We are climate criminals – Fortich

Engr. Anianita R. Fortich, Senior Weather Specialist and the Officer-in-Charge of Mindanao Philippine Atmospheric, Geophysical and Astronomical Services Regional Services Division (MPRSD), during the Disaster Risk Reduction and Management Talks or DRRMx said, “We are all climate criminals.”

Engr. Fortich said that Climate Change was defined by two internationally recognized organizations – Intergovernmental Panel on Climate Change (IPCC) and United Nations Framework Convention on Climate Change (UNFCCC).

According to IPCC, Climate Change is a change in the state of climate over time due to two factors – natural processes and human activity. On the other hand, UNFCCC defined it as a change in the state of climate over time due to human activity, directly or indirectly. With those definitions alone, humans are already judged.

Greenhouse gases (GHGs) are natural in nature. They are very important for the survival of humans and other living things on earth by keeping the Earth warm. CO­2 is just one of them. Gases like methane, nitrous oxide, and hydrofluorocarbons are also GHGs present in the atmosphere. However, CO2 is the most abundant. According to UN, CO2 is about two-thirds of the GHGs. That is about 81% of a pie. In the article of the Guardian, a United Kingdom-based news and media organization, entitled How Long Do Greenhouse Gases Stay in the Air, the lifetime of CO2 could be from twenty to thousands of years. That is way too long when compared to other GHGs like methane and Nitrous oxide that have 12 years and 114 years respectively.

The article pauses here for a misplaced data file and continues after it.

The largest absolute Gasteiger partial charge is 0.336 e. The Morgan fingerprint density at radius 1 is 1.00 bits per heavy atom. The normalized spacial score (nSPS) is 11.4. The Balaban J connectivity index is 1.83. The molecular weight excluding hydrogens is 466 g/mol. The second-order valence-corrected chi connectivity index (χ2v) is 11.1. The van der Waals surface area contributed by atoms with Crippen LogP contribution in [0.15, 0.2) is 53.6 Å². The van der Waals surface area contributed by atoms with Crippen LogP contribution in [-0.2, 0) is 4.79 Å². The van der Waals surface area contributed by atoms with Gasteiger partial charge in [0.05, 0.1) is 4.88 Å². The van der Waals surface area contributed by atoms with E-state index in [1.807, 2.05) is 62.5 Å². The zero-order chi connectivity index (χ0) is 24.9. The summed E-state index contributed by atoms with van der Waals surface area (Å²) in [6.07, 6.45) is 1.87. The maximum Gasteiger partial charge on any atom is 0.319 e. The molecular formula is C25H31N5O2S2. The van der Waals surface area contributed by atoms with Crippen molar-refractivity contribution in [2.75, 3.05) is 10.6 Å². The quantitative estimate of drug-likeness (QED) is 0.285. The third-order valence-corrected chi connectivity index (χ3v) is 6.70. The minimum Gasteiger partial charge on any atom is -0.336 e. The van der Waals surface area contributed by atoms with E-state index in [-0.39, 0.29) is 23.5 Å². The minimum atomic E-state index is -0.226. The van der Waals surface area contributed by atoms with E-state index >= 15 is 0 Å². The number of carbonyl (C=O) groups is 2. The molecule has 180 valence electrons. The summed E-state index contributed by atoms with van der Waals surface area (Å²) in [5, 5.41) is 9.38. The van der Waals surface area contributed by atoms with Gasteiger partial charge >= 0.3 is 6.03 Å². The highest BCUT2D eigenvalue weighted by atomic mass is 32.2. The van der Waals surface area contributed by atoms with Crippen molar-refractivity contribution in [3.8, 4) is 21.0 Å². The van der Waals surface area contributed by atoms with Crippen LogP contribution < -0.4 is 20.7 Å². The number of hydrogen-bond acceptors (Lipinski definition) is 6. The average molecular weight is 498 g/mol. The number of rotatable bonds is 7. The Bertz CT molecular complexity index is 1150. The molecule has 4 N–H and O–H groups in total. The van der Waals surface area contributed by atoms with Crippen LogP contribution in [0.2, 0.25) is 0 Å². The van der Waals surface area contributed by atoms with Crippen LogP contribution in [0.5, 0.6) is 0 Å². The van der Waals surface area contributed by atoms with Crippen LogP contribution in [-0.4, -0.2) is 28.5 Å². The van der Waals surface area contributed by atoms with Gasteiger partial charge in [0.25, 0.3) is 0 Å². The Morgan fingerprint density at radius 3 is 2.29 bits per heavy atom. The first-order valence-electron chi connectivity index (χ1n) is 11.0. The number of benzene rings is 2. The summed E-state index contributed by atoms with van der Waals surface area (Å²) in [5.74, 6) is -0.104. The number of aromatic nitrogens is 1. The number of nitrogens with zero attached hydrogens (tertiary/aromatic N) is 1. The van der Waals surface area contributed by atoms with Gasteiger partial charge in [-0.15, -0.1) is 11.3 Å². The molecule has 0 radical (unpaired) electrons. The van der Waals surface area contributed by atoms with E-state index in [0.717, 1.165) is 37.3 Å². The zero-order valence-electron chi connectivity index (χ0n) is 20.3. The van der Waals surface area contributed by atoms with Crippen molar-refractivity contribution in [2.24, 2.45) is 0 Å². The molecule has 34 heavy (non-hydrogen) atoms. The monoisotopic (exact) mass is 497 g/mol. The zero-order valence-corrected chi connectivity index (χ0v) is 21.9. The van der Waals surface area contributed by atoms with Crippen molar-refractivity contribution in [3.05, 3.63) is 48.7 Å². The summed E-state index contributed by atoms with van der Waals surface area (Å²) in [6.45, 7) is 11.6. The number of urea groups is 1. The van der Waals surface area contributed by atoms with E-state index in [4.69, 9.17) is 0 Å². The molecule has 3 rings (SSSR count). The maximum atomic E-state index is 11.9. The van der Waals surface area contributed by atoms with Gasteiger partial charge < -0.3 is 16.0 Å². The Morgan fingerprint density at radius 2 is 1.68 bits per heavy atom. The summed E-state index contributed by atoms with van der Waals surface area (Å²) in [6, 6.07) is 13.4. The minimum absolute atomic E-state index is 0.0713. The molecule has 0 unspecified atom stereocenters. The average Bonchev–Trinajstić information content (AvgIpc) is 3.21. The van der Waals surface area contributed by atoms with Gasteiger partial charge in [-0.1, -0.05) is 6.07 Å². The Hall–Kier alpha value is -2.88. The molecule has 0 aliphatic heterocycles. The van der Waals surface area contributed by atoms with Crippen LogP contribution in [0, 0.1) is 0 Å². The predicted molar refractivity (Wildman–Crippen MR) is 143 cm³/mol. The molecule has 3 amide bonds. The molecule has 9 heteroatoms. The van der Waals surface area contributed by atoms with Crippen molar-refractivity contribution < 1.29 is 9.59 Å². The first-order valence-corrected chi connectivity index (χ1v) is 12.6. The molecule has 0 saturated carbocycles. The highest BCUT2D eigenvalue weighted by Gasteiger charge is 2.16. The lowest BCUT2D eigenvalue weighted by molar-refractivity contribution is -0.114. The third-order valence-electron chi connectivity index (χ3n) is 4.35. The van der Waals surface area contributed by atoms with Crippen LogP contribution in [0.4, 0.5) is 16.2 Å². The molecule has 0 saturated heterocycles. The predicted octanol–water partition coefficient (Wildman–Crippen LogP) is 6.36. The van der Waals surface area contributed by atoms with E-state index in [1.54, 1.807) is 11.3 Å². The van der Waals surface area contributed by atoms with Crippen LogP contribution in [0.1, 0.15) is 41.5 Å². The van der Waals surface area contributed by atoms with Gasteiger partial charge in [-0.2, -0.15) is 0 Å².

So, where are the human fingerprints in the crime scene? CO2 is produced through burning of fossil fuels, solid wastes, and trees. For fossil fuels alone, humans are very dependent. In the Philippines, the country’s Energy Plan 2009-2030 is to accelerate exploration and development of oil, gas and coal resources to ensure energy security. There are even plans of putting up coal power plants in Palawan and Mindanao according to the report of Renee Juliene Karunungan of Rappler.com. Solid waste has always been a problem. We just don’t see children but also adults throwing plastics anywhere. Urbanization and kaingin deeply hurt Mother Nature as there are many trees burnt than planted. CO2 is also emitted when making cements and we all know how much cements we used to have a better road and house to the point that we even cemented our vacant loans.

Engr. Fortich said that we contribute to climate change because we conduct activities or use machines that add up to the GHGs, particularly CO2. Its drastic increase started during the industrial revolution when humans started to use cars for transportation, use electricity to light homes, and cut trees to build cities.

We cannot deny the fact that we are enjoying the perks of the industrial revolution. We have to accept that everything we do contributes to global warming because it is only through acceptance that we can correct our mistakes. We need not to understand the science behind Climate Change, we just have to love and care for our only home – Earth.

Project Development Officer II